If you're really thinking ahead, you may have even decided to cash out when Apple hits a specific profit target – a move, incidentally, that puts you ahead of 99% of your investing peers.
But… what happens if Apple stumbles in the meantime?Apple is a volatile stock. It lost more than 80% of its value in the dot-com bubble, and in 2008 it also lost more than half its value from May to December. If you're not thinking about how to maximize profits when that happens, you're leaving huge amounts of money on the table that could otherwise be in your pocket!
Enter covered calls…
One Simple Strategy with Three Big Benefits
A "covered call" is an options strategy that helps you protect against meltdowns in a stock you own by selling call options.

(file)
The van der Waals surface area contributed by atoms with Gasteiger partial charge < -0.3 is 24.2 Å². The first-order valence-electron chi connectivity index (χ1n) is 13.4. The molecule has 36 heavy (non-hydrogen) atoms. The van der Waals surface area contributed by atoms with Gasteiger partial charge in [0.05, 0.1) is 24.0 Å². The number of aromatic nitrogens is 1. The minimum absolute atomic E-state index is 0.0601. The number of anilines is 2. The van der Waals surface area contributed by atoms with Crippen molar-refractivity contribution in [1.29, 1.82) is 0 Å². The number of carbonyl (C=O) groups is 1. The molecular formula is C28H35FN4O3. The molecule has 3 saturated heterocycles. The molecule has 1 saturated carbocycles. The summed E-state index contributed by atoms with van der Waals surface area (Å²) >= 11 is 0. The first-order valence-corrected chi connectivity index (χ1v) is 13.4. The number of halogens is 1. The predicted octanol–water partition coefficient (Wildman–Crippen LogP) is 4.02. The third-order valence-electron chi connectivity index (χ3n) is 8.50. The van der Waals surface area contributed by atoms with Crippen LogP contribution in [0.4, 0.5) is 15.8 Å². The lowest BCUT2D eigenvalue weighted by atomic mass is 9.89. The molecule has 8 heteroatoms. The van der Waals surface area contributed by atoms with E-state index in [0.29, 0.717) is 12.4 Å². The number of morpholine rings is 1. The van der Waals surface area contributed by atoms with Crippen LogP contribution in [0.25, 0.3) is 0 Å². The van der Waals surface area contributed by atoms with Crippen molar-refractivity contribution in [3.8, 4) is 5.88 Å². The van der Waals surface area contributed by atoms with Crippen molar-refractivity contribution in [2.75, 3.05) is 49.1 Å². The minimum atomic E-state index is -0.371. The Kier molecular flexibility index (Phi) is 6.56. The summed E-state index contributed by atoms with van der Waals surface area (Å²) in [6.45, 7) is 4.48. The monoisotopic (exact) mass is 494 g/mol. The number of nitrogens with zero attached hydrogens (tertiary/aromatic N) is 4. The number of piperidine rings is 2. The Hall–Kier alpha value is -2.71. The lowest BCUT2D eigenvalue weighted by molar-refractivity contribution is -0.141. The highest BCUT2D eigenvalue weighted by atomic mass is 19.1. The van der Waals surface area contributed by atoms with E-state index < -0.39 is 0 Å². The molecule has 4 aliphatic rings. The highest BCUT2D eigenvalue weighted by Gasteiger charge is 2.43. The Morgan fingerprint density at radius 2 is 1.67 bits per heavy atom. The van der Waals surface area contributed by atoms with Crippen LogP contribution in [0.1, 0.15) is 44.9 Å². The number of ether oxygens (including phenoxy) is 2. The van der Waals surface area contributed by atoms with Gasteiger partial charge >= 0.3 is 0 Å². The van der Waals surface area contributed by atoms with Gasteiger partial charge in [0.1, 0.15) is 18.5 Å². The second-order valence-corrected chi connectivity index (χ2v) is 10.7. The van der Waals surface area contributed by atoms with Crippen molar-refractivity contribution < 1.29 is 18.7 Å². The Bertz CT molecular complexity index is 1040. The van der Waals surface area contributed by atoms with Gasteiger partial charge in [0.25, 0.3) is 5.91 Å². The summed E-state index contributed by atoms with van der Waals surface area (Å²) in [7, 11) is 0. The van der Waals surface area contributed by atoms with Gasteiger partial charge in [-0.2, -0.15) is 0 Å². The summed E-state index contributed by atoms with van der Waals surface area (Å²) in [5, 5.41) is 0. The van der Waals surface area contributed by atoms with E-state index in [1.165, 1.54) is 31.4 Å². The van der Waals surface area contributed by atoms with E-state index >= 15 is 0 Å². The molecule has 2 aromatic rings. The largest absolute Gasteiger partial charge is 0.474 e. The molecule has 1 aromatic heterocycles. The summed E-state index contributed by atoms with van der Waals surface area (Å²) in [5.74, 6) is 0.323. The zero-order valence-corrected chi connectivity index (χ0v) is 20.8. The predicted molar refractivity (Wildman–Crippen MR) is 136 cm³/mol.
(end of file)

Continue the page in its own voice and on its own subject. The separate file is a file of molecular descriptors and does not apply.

Contrary to what many investors believe, covered calls are one of the most conservative of all options strategies. What's more, covered calls can help you beat range-bound market conditions like we have right now.
In plain English, covered calls are perfect for investors who want keep the stocks they own and produce a fair amount of income, too.
Conceptually, covered calls are easy to understand and, therefore, a perfect tactic for people who want to own stocks and squeeze out every possible penny in profits.
There are three terrific benefits:
- There is always less risk in buying a stock and selling covered calls against it than simply buying the same stock without selling a call.
- Your cost basis is always lower when you sell a covered call than an investor who just buys the stock because the cash you receive means your breakeven is lower.